Wednesday, November 12, 2008
Lives in the balance
The sands of time are clearly running out on NBC's venerable Days of Our Lives, which started airing daily not long after I was born. Variety reports that the soap has been picked up for another 18 months, a sharp drop-off from the previous five-year commitment.
Not having watched it, I can't say I'd miss it, but I will miss having soaps around when they eventually die out in daytime. I remember watching the Dark Shadows (sexed-up and brought into the present as HBO's True Blood) at my mother's knee when I was just a tot, and later Another World, Days, and General Hospital, which I absorbed passively when I was growing up. I remember when Another World, my mom's then-favorite, expanded to an epic 90 minutes, back when the genre reigned supreme. And I also remember, for nostalgia's sake, watching its final episode in 1999, where the characters sang to a man-in-suit gorilla that had abducted one of their own--a coffin nail in a format that had adopted gimmick after gimmick to stay alive, if not relevant.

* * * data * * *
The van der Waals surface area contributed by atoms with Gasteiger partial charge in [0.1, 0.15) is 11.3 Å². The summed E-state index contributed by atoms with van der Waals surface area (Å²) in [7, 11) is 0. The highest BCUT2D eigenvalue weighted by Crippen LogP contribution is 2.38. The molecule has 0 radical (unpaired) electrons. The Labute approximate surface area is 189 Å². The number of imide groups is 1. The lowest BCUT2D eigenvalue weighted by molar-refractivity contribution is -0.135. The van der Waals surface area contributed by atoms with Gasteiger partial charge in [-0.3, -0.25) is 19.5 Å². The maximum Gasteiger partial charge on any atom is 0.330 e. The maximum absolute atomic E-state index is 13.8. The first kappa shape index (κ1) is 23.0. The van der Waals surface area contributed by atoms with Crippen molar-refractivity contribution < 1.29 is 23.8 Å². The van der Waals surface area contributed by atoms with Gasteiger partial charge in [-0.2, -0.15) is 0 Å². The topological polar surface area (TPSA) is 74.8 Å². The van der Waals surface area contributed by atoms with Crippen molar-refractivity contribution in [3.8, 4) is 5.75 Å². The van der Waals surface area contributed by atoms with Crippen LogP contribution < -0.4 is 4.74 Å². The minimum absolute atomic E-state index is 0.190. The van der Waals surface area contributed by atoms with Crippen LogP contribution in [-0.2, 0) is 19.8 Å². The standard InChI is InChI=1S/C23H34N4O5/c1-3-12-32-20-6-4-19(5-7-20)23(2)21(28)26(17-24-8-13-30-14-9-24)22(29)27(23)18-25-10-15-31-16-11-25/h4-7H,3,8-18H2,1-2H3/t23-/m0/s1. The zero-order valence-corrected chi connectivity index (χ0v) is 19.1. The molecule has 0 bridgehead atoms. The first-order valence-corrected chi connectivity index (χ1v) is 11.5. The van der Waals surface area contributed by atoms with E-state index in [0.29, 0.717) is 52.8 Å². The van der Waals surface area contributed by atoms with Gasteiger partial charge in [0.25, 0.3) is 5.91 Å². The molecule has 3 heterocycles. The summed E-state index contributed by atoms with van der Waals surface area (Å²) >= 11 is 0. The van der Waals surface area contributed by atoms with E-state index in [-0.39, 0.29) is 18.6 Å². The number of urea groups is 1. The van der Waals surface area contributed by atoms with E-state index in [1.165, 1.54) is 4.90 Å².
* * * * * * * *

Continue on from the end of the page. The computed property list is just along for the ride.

Mom's favorite, still on top of a collapsing heap, is CBS' The Young and the Restless. It's a traditionalist show, one that keeps (reasonably) sober storylines going for months (years) at a time, and has kept abreast of cultural change. (I did watch it for some of my college years.) The same cannot be said for General Hospital, which piled ridiculous plot on top of ridiculous plot after its "Luke and Laura" heyday in the early 80s, and Days, which went full-tilt gonzo in the mid- to-late 90s, inspiring my indignant aunt to write letter after letter protesting ludicrous, supernatural- and sci-fi-tinged storylines that pulled in teenage girls during the school's-out summer but left the older base shaking their heads the rest of the seasons. I take it that both have pulled back from wretched excess, but I imagine it's too late: With little audience left to take them seriously anymore, the soaps, which accompanied pleasant childhood memories for me, are living on borrowed time.